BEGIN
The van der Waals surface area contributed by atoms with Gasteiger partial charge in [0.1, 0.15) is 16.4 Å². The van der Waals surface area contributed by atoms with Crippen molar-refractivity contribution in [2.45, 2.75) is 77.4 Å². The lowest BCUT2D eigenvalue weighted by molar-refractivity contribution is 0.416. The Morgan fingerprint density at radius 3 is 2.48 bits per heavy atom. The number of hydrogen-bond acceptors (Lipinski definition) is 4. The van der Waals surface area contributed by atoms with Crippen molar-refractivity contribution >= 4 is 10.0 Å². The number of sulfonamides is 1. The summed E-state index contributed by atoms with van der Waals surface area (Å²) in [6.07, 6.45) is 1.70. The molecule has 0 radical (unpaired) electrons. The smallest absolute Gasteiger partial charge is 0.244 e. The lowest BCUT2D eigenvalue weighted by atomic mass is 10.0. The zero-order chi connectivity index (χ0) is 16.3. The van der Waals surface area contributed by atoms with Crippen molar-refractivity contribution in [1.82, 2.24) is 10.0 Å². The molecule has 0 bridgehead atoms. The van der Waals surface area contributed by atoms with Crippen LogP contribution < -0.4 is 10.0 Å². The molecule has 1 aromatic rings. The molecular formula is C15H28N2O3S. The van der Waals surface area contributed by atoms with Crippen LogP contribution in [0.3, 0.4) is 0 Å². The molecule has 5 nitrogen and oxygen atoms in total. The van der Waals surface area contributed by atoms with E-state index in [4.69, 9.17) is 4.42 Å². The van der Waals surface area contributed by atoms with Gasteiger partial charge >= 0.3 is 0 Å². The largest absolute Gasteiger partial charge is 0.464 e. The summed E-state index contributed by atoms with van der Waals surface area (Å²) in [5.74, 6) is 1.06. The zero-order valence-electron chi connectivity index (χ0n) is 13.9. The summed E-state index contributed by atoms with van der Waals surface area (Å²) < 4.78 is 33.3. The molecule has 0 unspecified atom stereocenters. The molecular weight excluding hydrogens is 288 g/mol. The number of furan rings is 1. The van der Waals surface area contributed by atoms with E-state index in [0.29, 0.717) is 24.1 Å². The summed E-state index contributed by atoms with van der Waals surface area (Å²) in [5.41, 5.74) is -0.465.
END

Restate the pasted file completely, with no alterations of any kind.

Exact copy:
The van der Waals surface area contributed by atoms with Gasteiger partial charge in [0.1, 0.15) is 16.4 Å². The van der Waals surface area contributed by atoms with Crippen molar-refractivity contribution in [2.45, 2.75) is 77.4 Å². The lowest BCUT2D eigenvalue weighted by molar-refractivity contribution is 0.416. The Morgan fingerprint density at radius 3 is 2.48 bits per heavy atom. The number of hydrogen-bond acceptors (Lipinski definition) is 4. The van der Waals surface area contributed by atoms with Crippen molar-refractivity contribution >= 4 is 10.0 Å². The number of sulfonamides is 1. The summed E-state index contributed by atoms with van der Waals surface area (Å²) in [6.07, 6.45) is 1.70. The molecule has 0 radical (unpaired) electrons. The smallest absolute Gasteiger partial charge is 0.244 e. The lowest BCUT2D eigenvalue weighted by atomic mass is 10.0. The zero-order chi connectivity index (χ0) is 16.3. The van der Waals surface area contributed by atoms with Crippen molar-refractivity contribution in [1.82, 2.24) is 10.0 Å². The molecule has 0 bridgehead atoms. The van der Waals surface area contributed by atoms with Crippen LogP contribution < -0.4 is 10.0 Å². The molecule has 1 aromatic rings. The molecular formula is C15H28N2O3S. The van der Waals surface area contributed by atoms with Crippen LogP contribution in [0.3, 0.4) is 0 Å². The molecule has 5 nitrogen and oxygen atoms in total. The van der Waals surface area contributed by atoms with E-state index in [4.69, 9.17) is 4.42 Å². The van der Waals surface area contributed by atoms with Gasteiger partial charge >= 0.3 is 0 Å². The largest absolute Gasteiger partial charge is 0.464 e. The summed E-state index contributed by atoms with van der Waals surface area (Å²) in [5.74, 6) is 1.06. The zero-order valence-electron chi connectivity index (χ0n) is 13.9. The summed E-state index contributed by atoms with van der Waals surface area (Å²) < 4.78 is 33.3. The molecule has 0 unspecified atom stereocenters. The molecular weight excluding hydrogens is 288 g/mol. The number of furan rings is 1. The van der Waals surface area contributed by atoms with E-state index in [0.29, 0.717) is 24.1 Å². The summed E-state index contributed by atoms with van der Waals surface area (Å²) in [5.41, 5.74) is -0.465.